I stayed at this very hotel back once before in 1998. Then I was here on business too, but for another employer. I’m beginning to feel my way around this city a bit. Raleigh like many cities in North Carolina is growing by leaps and bounds. However, the growth is not downtown. It is in the northern and western suburbs. I got a little lost finding my hotel because I got on the Raleigh beltway only to discover they had added an outer beltway since the last time I was here. My atlas is a bit old.

Raleigh is both a city and a state capital. But it doesn’t strike me as much of a city. It’s five miles or so from the inner beltway to the center of town. There are a couple buildings that look like they are twenty stories or more, but that’s about it. I drove into downtown tonight just to look around. It is one of these downtowns that must close up promptly at 5 p.m. Actually I doubt the place ever gets crowded, unless the legislature is in town. There’s not much there there in Raleigh. Much of the action seems to be in nearby Durham, or on U.S. 70 that connects the two cities.

One thing that is new this trip is that my hotel room now has a high-speed Internet connection. That was the reason I chose the hotel. I hope it is not much longer before this feature is universally available everywhere, including all the Motel 6s out there. I’m sorry but a dialup connection just doesn’t cut it anymore. I need high-speed Internet wherever I spend a night. And although I’ve gone through some annoying connection hassles it was worth it. So really I don’t need an evening social life: the laptop is my social life. I am virtually at home here in my soon to be forgotten hotel room, doing pretty much what I would do if I were at actually at home, like reading my personal email, checking my favorite political sites and blogging.

There are admittedly some dubious side effects to having high-speed Internet access while on a business trip. For one I feel I have to read my work email. I don’t really want to do it. But I get such a volume of email that I feel like I can’t let it wait. Otherwise when I get back to work on Friday I’ll be inundated, and I need to do real work on Friday, not read email. So I’ll spend an hour or so hurriedly going through it and sending most of it into the bit bucket.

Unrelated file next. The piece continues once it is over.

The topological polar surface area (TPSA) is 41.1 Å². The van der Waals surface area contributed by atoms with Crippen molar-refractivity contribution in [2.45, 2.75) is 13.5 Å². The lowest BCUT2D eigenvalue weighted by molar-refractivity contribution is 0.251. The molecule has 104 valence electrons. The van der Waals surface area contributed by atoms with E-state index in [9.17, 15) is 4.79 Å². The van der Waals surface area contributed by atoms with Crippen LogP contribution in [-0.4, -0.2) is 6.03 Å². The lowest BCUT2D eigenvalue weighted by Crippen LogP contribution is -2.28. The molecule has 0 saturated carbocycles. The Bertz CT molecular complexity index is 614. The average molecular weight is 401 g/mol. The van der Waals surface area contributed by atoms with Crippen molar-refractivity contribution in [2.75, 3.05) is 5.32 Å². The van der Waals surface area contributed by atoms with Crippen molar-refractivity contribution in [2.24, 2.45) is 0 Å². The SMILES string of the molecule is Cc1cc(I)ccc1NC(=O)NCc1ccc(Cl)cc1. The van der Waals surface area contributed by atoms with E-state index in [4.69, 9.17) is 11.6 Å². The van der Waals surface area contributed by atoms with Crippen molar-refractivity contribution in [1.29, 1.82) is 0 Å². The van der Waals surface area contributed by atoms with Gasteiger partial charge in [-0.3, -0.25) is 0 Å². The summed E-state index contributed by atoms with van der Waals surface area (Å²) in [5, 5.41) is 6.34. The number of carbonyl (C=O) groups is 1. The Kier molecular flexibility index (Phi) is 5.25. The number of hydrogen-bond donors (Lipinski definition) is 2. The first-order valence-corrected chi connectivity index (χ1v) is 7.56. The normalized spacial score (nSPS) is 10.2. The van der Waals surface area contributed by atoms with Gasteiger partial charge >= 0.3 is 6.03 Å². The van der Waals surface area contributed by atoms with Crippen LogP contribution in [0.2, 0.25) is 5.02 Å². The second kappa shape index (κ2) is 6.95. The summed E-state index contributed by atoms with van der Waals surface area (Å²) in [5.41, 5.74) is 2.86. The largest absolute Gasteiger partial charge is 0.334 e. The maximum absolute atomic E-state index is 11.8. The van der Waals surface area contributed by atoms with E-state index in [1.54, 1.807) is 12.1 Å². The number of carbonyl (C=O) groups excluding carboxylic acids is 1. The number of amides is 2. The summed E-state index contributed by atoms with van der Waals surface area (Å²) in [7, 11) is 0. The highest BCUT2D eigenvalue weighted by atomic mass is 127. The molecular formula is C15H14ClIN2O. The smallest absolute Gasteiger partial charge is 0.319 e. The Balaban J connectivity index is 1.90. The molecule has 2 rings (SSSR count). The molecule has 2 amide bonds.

While I like the high speed Internet, I can see why Marriott needs to offer it. That’s because there are choicer lodgings just down the street. There is a Hampton Inn next door, and two extended stay suite hotels just past it. Here I just have a plain room. Granted it is a nice and clean room, but it’s just a room. Courtyard Inns are a ubiquitous way station for the business traveler. You know exactly what you are going to get. I do find it curious though that when I look out into the swimming pool I never see anyone in it. We are the business class and the business class doesn’t take evening dips in the pool. We work on our laptops in our rooms, we make calls, and we may watch a movie on HBO if we have the time. In the mornings we pay $7.95 for the hotel breakfast bar and studiously ignore each other. Instead we feign interest in the McPaper (USA Today) placed outside our door every morning.

I am glad I am not boarding at a Motel 6. I love the high-speed Internet access in my room. But really there should be more to business travel than this. Yet this is more fun than the known alternatives. Crabtree Mall is only a few miles away. I could kill some time there. But it is nothing special. It has all the same stores I have 250 miles away at home. From sea to shining sea, America seems eternally bland to this business traveler.

I’ll be glad to get home.